Bobby carries a unique sense of self that functions independently of the rest of me.
His job was to figure out how to survive into adulthood.
To survive, Bobby had to hide his intellect.
He adopted a thick geechie accent.
He was tough and not afraid of his Mother.
His goal was to get away from her and his first strategy was to force a psychiatrist to commit him.
He decided that he would use the systems lies about “queers” to his advantage.
But he wasn’t prepared for how the ‘system’ treated ‘queers’ in
“One day I found a book called, “By Reason of Insanity.
It was all about this guy who goes crazy and kills his wife.
He is sent to the loony bin so he can go sane and stand trial for murder.
Most of the book was about the people he meets in the hospital.
Some of the people scream and see things that ain’t there.
But the hospital also had food and schools.
I thought hell, check it out!
I got Grandma to convince Momma to take me to see a shrink.
I said I had a “Three Faces of Eve” thing goin’ on, an at that time, I thought I was telling a lie.
Grandma called Momma right away an Momma jumped.
The psychiatrist Momma took me to was scrawny.
He looked like Mr. Spock from “Star Trek”: “Is there anything you’d like to tell me about yourself, bobby.”
“Yeh–I think I’m queer.”
“Why do you think that?”
“Well–” I looked up at him and blushed, “I think about boys when I-you know.”
And that got me sent up.
The shrink told Momma that I needed to go to the state hospital for “observation.”
I got all excited since that seemed almost as good as going to New York.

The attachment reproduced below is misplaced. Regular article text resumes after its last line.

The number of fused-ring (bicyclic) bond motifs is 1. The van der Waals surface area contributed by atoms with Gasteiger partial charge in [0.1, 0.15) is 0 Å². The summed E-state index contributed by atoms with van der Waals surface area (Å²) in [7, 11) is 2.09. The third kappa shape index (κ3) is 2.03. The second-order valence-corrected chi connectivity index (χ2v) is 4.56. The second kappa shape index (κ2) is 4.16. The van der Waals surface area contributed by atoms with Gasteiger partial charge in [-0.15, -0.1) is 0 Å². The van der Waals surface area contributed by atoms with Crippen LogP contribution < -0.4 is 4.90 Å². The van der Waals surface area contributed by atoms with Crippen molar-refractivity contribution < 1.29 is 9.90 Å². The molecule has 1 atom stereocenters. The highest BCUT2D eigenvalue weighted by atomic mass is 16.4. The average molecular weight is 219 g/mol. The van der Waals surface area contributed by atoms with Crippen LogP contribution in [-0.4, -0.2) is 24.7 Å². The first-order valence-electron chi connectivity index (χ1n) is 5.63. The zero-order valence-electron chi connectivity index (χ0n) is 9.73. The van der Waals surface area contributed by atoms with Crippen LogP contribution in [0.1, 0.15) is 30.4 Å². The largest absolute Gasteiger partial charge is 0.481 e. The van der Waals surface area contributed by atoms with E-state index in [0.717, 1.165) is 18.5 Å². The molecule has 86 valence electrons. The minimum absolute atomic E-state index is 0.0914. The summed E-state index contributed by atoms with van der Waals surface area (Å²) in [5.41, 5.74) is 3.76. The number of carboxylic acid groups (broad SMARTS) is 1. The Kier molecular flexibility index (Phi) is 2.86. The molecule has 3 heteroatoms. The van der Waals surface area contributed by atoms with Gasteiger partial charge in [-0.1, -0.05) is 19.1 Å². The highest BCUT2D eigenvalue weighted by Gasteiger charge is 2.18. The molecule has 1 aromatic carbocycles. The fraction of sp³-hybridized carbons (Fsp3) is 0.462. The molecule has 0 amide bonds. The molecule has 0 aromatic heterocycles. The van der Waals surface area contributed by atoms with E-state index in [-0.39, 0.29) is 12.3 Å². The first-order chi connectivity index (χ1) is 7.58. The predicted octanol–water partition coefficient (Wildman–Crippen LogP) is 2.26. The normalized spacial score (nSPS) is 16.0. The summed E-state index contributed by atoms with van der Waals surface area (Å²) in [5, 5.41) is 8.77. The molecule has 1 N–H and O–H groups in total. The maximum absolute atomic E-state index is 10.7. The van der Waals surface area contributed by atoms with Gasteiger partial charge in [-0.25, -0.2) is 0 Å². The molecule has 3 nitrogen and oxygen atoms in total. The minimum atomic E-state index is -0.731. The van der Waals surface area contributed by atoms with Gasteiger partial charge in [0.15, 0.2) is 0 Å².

The hospital had a place for kids.
It was a tall red brick building with locks on every door.
When Momma an’ me got there, Momma suddenly got very polite, and she gave me permission to smoke.
When the doctor came to meet us, she acted all scared, like she was talking to Grandma.
“Ya’all treat my baby good!” she cried.
Then she called me darling, and left.
This hospital was nothing like the one in my book.
It was all shiny inside and Muzac played all day long through little loudspeakers in the ceiling.
Everyone looked numb.
I made friends with this other queer who was a year older than me.
He was a rich kid who went on and on about how he hoped the doctors could turn him straight.
Here I was, fifteen and already out.
I thought this kid was crazy and said so!
“Listen!” I said, “That ain’t never gonna happen. So get over it!”
Well he hauled off and slapped me!
Then he got so upset about slapping me he started to cry.
A nurse came over to give him some pills.
She gave me an evil look.
Like I had picked up that boy’s hand and slapped myself!
I thought she’d like me better if she had to give me some pills, so I asked for some.
“Why do you think you need medication, Bobby?”
“I think I’m seein’ people that ain’t really there.”
“Be sure you tell that to your doctor.”
“Tell me a little something about your childhood.” the doctor said.
“Well it ain’t over yet!” I said.
“True enough.” he smiled. “Why do you think you’re here?”
“I guess ’cause I’m queer.” I answered. “Howcum you ain’t got no people screamin’ around here?”
He smiled again. “Do you feel like screaming?”
That shrink really thought I was crazy.
Now I knew I wasn’t, but I reminded myself that for these folks, queer was the same thing.
When Momma came to visit she always put on the good behavior that she wore for Grandma.
I said, “Momma! These people gonna do some kinda shock treatment on me!”
“They’ll do what they can to make you better.” she said. “I hope you’re smokin’ like I said you could.”